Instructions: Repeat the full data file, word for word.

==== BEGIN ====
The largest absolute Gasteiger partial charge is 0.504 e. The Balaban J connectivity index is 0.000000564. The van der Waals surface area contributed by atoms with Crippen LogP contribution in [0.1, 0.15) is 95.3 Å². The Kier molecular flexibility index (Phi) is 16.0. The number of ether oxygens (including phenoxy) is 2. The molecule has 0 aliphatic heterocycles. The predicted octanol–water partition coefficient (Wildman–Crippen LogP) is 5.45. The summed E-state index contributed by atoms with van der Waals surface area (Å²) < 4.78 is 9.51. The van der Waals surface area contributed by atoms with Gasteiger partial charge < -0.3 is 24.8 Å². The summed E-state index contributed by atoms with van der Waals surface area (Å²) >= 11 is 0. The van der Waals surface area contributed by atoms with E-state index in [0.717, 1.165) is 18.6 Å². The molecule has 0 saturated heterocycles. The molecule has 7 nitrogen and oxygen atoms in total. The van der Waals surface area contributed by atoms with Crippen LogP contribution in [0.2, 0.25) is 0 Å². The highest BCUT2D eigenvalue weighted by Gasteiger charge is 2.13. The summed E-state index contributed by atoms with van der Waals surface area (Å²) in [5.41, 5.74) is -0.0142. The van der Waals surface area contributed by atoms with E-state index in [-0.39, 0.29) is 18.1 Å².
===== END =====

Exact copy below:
The largest absolute Gasteiger partial charge is 0.504 e. The Balaban J connectivity index is 0.000000564. The van der Waals surface area contributed by atoms with Crippen LogP contribution in [0.1, 0.15) is 95.3 Å². The Kier molecular flexibility index (Phi) is 16.0. The number of ether oxygens (including phenoxy) is 2. The molecule has 0 aliphatic heterocycles. The predicted octanol–water partition coefficient (Wildman–Crippen LogP) is 5.45. The summed E-state index contributed by atoms with van der Waals surface area (Å²) < 4.78 is 9.51. The van der Waals surface area contributed by atoms with Gasteiger partial charge < -0.3 is 24.8 Å². The summed E-state index contributed by atoms with van der Waals surface area (Å²) >= 11 is 0. The van der Waals surface area contributed by atoms with E-state index in [0.717, 1.165) is 18.6 Å². The molecule has 0 saturated heterocycles. The molecule has 7 nitrogen and oxygen atoms in total. The van der Waals surface area contributed by atoms with Crippen LogP contribution in [0.2, 0.25) is 0 Å². The highest BCUT2D eigenvalue weighted by Gasteiger charge is 2.13. The summed E-state index contributed by atoms with van der Waals surface area (Å²) in [5.41, 5.74) is -0.0142. The van der Waals surface area contributed by atoms with E-state index in [-0.39, 0.29) is 18.1 Å².